Slip and fall accidents can be difficult for anyone, but they are particularly harsh when the victim is a resident of a nursing home. Most nursing home residents have a real fear of falling and getting hurt.
It’s a fear that most loved ones of nursing home residents share. And, sadly, these fears are well-founded. Especially here in Florida. Here’s what we mean….
Nursing Homes Are Big Business
According to the Centers for Disease Control and Prevention (”CDC”), in 2014, there were 15,600 nursing homes operating in the United States with a total of 1,400,000 residents. In 2012 there were 72,000 people in Florida living in nursing homes.
These facilities are competing for business in what is considered to be an industry of sky-rocketing growth, as the Baby Boomer generation ages into their post-65 years.
Unfortunately, sometimes competition can bring out the worst in people: last year in South Florida a nursing home chain (Plaza Health Network fka Hebrew Homes Health Network) agreed to pay $17,000,000 in fines to the Justice Department as well as five years of federal monitoring for illegally paying doctors to refer Medicare patients to its facilities. See, “South Florida nursing home chain to pay $17 million in federal settlement,” published in the Miami Herald in June 2015.
These facilities are in the business to make money for their owners and shareholders. According to the CDC, an overwhelming majority of these nursing care facilities — 68% — operate for a profit.
Some of these national nursing home chains are billion-dollar businesses, like industry leader Genesis HealthCare Corporation, reporting $4.7 Billion in annual revenue. Genesis is the biggest nursing home company in the country; among its competitors are other huge national chains like HCR ManorCare (2nd in the country); Golden Living (3rd); and Florida’s own Consulate Health Care (6th).
Providing Care and Making Money: Conflicting Interests?
Of course, nursing homes are places whose purpose is to provide care and comfort to those who can no longer live independently. Nevertheless, today’s nursing homes, for the most part, are revenue-generating operations.
They are businesses working to make a profit in one of the fastest growing segments of the health care industry. And when profit-making is involved, from a personal injury lawyer’s perspective, that is usually a red flag that there may be short cuts being taken.
Why? Because all too often, it’s not profitable to make these facilities as safe as they could be for residents.
Are Florida Nursing Homes Safe?
That is one of the first issues to consider when evaluating a facility for a loved one: how safe is the nursing home when profit is their purpose? Here is some information to consider:
First, evaluate what the federal health inspectors have found. U.S. News and World Report has compiled the rankings given to Florida nursing home facilities by the Centers for Medicare and Medicaid. You can insert a particular nursing home’s zip code in their online tool to find the ranking given by the federal inspectors for that facility.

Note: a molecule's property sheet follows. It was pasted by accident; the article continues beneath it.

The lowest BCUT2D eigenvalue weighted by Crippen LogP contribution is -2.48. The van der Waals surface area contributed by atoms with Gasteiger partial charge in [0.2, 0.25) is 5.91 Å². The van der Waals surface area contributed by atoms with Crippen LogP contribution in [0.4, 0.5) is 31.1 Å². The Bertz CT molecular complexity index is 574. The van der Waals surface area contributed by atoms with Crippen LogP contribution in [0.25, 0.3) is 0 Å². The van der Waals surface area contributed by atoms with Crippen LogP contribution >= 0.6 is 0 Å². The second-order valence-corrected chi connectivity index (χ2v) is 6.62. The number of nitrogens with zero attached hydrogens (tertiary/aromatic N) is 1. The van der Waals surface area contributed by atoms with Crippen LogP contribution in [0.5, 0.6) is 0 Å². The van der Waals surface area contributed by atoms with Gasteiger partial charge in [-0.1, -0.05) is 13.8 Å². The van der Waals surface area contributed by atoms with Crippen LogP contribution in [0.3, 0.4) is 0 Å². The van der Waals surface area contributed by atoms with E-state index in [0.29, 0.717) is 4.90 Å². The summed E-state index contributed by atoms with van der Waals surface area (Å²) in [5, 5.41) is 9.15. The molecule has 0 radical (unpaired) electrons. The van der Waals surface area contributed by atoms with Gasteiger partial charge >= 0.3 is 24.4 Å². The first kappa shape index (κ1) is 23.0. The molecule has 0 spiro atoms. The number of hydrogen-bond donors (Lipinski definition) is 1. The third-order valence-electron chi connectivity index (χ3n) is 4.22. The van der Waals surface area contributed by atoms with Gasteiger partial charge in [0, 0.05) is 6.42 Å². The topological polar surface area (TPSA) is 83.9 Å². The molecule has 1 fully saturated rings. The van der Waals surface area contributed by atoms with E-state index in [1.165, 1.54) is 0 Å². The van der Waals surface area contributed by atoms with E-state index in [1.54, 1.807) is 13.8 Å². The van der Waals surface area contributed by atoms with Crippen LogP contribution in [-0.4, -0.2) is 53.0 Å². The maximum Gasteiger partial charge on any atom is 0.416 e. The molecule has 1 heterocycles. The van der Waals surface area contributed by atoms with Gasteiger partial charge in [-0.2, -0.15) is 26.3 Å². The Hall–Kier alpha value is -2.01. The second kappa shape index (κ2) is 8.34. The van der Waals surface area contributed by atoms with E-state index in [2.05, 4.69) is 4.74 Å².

If you check their report for the Sunshine State at their website, you will find that only 23% of Florida’s nursing homes got the top, five-star rating.
(Medicare also offers an online database to compare nursing home facilities.)
2. Accident Statistics
The CDC has compiled numerous research studies into the risk of slip and fall accidents and falling injuries in American nursing homes. Unbelievably, the CDC research reports reveal that as many as 75% of nursing home residents will fall each year and sustain some sort of injury.
That’s right: SEVENTY FIVE PERCENT.
The Increased Danger of Serious Injury in Falls for the Elderly
Of particular concern, again from a personal injury lawyer’s viewpoint, is that these accidents are going to involve victims who are likely to have frail bones which makes them especially vulnerable to fractures (broken bones – broken hips). Even a minor fall can result in life-threatening complications for someone of advanced years.
The Special Danger of a Fractured Hip in a Fall
A fractured hip is a serious event for anyone, but particularly someone who is 70+ years old. Over 95% of broken hips suffered in the United States are the result of a fall.
Women over the age of 65 are most likely to suffer a hip fracture (75%) and osteoporosis often contributes to the severity of their injuries.
What is the Reality of Living in a Nursing?
According to the CDC’s findings, we know that nursing home residents are very, very likely to fall. And often they are seriously injured and sometimes they die from their injuries. From the data, we know:
1. 1800 nursing home residents die each year from injuries sustained in a fall.
2. 20% of nursing home resident deaths each year are related to fall accident injury.
3. A nursing home resident can expect to fall on the average of 2.6 times each year.
4. Falls happen not only with residents who are ambulatory, but those that are not able to walk for themselves. Over a third of serious fall injuries happen to nursing home residents who are handicapped and cannot walk.
5. A nursing home resident is TWICE as likely to suffer a fall as someone the same age who does not live in a nursing facility.
1. Fall accidents are the leading cause of injury-related death among Florida residents 65+ years old;
2. Almost 75% of fall injuries in Florida were suffered by someone aged 65 years or older; and
3. The average hospital stay for a senior citizen in Florida who suffered injury in a slip and fall accident was 4 days.
Preventing Slip and Fall Accidents in Florida Nursing Homes
So, why are there so many slip and fall and trip and fall accidents in nursing homes? And what can be done about this, to try and prevent falls in Florida nursing facilities?